Wednesday, March 4, 2015
Paul Petzoldt and NOLS
Paul Kiesow Petzoldt (1908 –1999) was one of America's most accomplished mountaineers.
He is perhaps best known for establishing the National Outdoor Leadership School in 1965. Paul made his first ascent of the Grand Teton in 1924 at the age of 16 (wearing cowboy boots), becoming the youngest person at the time to have done so.
In 1938 Paul Petzoldt was a member of the first American team to attempt a climb on K2. For the climb he did not use assisted oxygen, he learned to use rhythmic breathing. He and Dan Bryant, from New Zealand, were the first climbers ever to traverse the Matterhorn twice in one day. During World War II Petzoldt served in the U.S. Army's 10th Mountain Division fighting on the Italian Front.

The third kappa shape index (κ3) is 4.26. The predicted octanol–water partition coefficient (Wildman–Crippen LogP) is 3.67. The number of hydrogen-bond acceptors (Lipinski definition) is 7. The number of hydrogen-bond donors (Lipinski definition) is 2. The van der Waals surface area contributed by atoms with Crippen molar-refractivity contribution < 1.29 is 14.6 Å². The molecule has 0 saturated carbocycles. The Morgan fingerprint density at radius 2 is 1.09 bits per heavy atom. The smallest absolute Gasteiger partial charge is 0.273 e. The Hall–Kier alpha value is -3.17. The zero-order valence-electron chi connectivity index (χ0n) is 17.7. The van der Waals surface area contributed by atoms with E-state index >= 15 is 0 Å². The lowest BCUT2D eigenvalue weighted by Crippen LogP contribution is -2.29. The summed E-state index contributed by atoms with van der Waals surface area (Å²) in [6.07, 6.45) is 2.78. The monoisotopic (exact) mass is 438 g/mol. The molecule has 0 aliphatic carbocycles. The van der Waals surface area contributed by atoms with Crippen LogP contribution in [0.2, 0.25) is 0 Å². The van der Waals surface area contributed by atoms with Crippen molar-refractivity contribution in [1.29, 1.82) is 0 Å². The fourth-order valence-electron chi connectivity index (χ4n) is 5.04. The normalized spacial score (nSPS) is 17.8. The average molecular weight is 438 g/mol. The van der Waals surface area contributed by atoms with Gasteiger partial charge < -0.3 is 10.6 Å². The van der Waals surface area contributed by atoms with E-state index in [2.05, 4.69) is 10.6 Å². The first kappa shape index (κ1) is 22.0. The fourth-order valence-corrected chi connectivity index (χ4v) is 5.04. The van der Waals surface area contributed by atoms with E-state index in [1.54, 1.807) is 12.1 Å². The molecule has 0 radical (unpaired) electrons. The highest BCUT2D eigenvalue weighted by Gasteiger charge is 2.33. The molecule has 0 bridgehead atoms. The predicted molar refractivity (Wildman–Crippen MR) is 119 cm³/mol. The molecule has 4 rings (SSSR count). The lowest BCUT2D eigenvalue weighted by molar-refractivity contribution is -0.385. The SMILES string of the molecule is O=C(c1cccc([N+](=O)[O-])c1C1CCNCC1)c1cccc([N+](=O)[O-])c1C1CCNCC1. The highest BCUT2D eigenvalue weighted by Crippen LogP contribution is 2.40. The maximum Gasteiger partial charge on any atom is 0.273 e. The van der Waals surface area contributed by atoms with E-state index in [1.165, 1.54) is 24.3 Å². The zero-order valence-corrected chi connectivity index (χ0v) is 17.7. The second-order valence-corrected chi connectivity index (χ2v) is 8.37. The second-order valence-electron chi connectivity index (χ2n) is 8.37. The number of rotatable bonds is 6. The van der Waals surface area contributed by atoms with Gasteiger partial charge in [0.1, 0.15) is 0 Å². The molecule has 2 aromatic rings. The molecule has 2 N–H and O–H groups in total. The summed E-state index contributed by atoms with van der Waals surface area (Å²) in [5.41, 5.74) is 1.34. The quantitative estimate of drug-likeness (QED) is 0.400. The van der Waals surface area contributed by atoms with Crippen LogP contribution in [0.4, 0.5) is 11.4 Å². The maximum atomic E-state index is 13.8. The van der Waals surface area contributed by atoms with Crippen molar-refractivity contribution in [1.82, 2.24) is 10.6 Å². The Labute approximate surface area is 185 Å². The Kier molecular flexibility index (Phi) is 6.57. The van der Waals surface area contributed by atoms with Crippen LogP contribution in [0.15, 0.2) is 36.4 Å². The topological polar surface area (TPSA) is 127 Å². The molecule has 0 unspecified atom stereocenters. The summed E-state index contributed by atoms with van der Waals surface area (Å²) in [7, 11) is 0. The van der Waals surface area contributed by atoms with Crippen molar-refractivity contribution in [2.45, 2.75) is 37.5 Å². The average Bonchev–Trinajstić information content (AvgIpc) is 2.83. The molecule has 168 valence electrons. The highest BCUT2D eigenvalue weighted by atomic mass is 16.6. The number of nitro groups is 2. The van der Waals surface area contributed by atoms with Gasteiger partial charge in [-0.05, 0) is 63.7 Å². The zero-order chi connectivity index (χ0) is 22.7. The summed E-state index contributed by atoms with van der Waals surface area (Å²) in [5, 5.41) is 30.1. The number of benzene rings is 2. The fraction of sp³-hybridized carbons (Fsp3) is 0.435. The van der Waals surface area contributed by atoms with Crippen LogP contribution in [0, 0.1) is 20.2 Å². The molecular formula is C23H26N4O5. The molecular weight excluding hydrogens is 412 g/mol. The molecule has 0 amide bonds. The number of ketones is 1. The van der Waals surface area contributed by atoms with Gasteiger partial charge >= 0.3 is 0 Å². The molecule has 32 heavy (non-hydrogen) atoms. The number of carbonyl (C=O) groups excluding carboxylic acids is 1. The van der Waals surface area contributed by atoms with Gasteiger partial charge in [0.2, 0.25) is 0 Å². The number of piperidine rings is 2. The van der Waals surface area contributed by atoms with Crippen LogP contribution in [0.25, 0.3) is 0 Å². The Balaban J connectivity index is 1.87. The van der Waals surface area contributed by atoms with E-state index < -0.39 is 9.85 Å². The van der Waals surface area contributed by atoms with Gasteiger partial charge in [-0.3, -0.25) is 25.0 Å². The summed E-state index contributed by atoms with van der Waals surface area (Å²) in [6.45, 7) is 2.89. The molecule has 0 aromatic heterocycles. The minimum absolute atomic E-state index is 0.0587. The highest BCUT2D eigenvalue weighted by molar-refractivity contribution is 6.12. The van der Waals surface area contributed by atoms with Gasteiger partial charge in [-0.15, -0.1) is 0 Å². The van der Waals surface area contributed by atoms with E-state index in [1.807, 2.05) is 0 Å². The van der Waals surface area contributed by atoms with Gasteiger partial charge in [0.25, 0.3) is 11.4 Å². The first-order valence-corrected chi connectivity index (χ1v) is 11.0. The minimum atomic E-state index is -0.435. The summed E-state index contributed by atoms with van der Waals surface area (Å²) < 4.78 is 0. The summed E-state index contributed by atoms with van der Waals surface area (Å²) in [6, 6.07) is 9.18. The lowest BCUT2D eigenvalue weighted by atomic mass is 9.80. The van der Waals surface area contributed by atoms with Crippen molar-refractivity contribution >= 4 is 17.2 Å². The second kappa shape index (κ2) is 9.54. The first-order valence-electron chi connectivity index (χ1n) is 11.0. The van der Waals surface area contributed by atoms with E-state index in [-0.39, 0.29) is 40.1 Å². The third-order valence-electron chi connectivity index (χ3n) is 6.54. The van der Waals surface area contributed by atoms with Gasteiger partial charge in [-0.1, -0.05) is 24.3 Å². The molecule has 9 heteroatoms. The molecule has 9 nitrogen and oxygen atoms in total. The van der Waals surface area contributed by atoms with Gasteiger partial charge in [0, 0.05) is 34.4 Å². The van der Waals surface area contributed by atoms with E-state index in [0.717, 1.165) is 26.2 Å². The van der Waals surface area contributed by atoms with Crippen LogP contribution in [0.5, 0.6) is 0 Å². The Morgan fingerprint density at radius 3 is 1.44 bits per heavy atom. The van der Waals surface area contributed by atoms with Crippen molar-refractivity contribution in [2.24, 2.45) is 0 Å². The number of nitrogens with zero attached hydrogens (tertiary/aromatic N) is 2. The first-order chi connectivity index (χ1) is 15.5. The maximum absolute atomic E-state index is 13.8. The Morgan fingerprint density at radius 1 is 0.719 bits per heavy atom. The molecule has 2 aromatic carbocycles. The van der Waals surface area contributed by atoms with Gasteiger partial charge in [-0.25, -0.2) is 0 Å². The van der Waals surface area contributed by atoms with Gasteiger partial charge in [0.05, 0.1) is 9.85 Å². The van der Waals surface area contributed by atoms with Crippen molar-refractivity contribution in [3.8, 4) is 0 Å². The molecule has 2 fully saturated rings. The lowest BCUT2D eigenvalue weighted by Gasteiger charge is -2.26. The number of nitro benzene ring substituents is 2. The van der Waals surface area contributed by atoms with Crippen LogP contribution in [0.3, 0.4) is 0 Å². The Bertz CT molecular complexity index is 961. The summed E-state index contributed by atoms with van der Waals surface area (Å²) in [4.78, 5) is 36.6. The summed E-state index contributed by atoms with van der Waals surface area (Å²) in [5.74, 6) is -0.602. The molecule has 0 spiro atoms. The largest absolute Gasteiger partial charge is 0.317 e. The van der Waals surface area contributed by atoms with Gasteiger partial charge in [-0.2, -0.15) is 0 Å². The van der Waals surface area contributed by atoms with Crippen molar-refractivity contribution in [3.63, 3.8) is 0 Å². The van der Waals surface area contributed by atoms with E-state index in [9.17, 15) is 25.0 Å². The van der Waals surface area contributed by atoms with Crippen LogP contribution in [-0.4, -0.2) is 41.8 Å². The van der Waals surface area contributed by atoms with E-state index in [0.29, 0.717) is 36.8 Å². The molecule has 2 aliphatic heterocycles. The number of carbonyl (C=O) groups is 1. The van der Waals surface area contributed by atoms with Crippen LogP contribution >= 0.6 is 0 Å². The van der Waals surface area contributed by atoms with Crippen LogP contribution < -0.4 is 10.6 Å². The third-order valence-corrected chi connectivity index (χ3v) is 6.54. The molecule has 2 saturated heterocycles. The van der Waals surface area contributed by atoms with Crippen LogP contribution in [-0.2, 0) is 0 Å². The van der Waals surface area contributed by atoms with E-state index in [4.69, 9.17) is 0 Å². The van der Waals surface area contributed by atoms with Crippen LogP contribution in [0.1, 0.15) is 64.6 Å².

Before the establishment of NOLS, he had a hand in creating a Colorado addition to the Outward Bound program as well as the first guide service in the Tetons.
While Petzoldt did manage to reach the summit of the Grand Teton, he never made the summit at Post Peak in the Ansel Adams Wilderness of California.